Long rod short line is an incredibly effective way to fish, and allows you to keep even most of your tippet off the water for exceptional drag-free drifts. With drag free drifts, you will catch more fish, except for one problem. To quote The Curtis Creek Manifesto "Frightened fish can't be caught!" With a longer rod, you can still fish a short line, but you can do it from further away, frightening fewer fish.
Would you fish a 14' 7" rod here?
What you'd catch if you did.
Even before I discovered tenkara, when I was still trying to recreate a British loop rod with a telescopic fiberglass crappie pole, I decided that I preferred using a relatively short line. I'd read that the appropriate line length for loop rods was about 1.5 times the rod length (which is about the line length the long line tenkara adherents use). I started out with a line of that length, but decided to shorten it after I hooked my first big fish and couldn’t land it.
I don’t know exactly how big it was because I never did get it into my net, but I did get it close enough to see that it is the only brown trout I’ve ever hooked that had a pronounced kype on its jaw. Unwilling to beach it on sharp rocks, I chose to hand line it before it was quite ready. My tippet popped about two seconds later. My next time out, and for the rest of that year and all the next, and until Dr. Ishigaki gave his presentation in the Catskills the year after that, I fished with a line about 3’ shorter than the rod, to which I added 4’ of tippet. I got great drifts and caught a lot of fish. I was definitely a convert to the long rod short line approach.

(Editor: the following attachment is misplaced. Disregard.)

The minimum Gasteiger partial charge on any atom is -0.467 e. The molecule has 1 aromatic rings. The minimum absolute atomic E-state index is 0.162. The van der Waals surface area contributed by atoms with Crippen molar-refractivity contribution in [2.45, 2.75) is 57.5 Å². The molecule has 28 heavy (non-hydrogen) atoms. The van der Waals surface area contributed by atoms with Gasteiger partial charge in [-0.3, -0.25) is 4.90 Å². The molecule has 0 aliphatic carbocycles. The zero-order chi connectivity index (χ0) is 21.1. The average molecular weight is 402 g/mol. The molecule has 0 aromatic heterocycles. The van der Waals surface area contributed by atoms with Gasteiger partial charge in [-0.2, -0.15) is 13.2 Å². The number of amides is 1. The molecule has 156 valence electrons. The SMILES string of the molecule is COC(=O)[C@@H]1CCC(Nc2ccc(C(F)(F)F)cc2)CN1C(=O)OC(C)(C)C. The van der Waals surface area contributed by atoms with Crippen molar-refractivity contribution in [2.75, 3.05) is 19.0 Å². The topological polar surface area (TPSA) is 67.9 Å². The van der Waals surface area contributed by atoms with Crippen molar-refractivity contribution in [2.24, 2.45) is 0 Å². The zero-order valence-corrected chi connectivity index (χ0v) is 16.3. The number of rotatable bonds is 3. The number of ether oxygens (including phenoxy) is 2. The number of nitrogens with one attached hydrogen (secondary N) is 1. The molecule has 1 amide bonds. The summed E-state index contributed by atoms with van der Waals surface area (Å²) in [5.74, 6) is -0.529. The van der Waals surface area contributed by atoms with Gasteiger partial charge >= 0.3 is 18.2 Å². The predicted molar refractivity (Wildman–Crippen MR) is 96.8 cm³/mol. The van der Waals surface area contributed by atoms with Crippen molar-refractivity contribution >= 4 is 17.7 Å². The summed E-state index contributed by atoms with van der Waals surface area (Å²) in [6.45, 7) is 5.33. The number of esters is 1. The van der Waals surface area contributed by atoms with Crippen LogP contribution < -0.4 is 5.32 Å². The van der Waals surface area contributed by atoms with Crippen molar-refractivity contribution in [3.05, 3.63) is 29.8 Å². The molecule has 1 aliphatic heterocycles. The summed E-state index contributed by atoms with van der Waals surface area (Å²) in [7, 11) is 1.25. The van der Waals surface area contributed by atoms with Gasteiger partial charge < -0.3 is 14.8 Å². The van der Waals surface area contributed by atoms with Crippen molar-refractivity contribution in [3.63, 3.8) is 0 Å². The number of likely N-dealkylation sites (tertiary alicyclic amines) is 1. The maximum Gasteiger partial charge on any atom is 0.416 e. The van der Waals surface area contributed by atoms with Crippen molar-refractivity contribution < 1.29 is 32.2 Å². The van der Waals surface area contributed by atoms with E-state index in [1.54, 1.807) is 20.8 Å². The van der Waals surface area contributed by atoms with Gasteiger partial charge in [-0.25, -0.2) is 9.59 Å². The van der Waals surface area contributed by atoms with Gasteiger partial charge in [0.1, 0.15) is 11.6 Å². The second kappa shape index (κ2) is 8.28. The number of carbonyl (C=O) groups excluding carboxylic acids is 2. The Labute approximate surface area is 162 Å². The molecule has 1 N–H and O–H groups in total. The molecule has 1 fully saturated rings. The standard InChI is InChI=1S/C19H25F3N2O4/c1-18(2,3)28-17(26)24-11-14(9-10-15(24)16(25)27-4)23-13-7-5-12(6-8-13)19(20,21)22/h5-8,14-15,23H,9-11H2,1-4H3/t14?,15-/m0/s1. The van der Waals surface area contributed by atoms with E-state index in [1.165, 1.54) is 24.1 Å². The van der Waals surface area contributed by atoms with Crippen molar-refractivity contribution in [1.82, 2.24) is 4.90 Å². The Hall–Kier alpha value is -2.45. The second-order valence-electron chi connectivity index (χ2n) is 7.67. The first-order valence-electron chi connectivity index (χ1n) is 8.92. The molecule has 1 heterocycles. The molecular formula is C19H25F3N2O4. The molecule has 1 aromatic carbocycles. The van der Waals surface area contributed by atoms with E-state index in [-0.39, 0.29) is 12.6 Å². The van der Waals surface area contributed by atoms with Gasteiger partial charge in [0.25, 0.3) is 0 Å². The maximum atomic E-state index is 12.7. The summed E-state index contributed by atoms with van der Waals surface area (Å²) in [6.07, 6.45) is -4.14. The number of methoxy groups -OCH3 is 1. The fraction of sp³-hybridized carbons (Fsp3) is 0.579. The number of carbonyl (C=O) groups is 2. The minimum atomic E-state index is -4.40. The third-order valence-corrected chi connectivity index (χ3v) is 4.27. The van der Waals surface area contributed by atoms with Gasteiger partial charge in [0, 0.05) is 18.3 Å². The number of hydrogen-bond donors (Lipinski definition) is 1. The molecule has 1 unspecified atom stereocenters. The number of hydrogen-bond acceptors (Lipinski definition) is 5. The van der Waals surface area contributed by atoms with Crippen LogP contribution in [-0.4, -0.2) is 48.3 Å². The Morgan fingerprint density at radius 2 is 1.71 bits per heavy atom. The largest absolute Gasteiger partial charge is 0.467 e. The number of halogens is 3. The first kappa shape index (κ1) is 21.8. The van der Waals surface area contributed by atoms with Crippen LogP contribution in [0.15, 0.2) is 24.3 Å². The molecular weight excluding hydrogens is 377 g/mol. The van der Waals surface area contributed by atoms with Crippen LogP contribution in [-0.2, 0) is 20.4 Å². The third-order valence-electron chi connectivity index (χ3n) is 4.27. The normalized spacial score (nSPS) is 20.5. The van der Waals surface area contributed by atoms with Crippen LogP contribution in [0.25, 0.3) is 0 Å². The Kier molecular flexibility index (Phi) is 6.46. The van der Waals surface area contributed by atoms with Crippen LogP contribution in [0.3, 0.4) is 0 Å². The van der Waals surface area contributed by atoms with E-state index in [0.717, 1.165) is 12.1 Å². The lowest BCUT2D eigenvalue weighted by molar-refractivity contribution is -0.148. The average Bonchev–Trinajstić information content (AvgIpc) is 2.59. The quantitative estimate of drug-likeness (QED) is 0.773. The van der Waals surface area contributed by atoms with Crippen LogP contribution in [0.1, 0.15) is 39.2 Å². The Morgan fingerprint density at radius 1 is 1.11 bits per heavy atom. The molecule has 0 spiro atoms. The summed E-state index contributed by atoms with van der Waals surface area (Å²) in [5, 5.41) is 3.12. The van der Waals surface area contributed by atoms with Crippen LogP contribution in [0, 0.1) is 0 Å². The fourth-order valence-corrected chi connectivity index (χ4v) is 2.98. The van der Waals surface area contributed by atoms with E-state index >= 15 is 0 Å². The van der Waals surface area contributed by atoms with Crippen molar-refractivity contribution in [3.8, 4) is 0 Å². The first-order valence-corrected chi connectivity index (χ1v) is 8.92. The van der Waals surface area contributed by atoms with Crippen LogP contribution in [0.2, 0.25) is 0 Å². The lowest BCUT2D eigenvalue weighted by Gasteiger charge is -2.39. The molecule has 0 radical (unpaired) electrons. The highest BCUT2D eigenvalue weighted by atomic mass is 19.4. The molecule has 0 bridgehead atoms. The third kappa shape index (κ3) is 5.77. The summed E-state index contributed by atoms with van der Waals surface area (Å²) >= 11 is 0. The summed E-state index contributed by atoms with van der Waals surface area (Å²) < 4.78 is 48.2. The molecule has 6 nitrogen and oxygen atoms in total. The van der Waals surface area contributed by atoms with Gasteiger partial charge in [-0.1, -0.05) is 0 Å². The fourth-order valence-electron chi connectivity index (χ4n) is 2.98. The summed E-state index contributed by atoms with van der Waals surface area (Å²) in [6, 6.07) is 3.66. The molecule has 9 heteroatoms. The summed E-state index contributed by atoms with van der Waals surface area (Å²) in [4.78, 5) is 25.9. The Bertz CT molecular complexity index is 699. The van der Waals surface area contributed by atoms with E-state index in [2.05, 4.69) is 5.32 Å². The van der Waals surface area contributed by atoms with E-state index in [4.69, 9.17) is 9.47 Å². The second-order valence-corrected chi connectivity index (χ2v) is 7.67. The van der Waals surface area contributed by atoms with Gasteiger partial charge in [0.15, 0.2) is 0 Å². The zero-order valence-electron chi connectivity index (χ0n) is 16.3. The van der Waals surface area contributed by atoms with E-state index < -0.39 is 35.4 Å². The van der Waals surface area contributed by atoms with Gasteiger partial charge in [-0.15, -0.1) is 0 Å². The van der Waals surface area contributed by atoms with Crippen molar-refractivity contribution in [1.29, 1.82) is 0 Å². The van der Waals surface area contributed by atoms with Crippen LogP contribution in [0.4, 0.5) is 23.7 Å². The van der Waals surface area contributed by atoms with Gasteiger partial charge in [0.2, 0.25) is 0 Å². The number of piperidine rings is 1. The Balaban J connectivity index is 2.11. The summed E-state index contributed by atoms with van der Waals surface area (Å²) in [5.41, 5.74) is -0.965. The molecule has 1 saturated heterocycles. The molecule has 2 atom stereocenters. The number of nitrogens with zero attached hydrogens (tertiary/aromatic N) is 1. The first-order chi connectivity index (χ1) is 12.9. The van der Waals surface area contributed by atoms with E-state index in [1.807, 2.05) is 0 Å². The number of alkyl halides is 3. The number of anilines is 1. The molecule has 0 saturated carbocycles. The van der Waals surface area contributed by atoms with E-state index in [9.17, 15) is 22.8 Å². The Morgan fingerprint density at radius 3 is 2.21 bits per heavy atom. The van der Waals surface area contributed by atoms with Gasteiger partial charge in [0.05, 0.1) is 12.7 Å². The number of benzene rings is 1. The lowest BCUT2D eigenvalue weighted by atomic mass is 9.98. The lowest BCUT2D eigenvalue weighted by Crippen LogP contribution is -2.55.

When Dr. Ishigaki gave his presentation in the Catskills in May of 2009, he set me up with a line a foot longer than the rod, and a tippet of one meter or a bit longer. With the longer line, I had a harder time keeping it all off the water, but I was fishing further away, and caught fish in places I’d never caught fish before. Fishing further away does spook fewer fish, and I had kind of forgotten how surprisingly effective the long rod short line method is.
When I first fished with my Ito I just assumed it was a rod for larger streams and longer lines. I caught a fish with a 20’ line and 4’ of tippet, and although it wasn’t nearly as large as the kype-jawed brown from several years ago, I still had trouble getting it into the net. It would just go to the bottom and sulk, but it did it close enough to me that I couldn’t put any pressure on the line. I had to start hand lining it before it was ready. Had it been a larger fish I don’t think I could have landed it.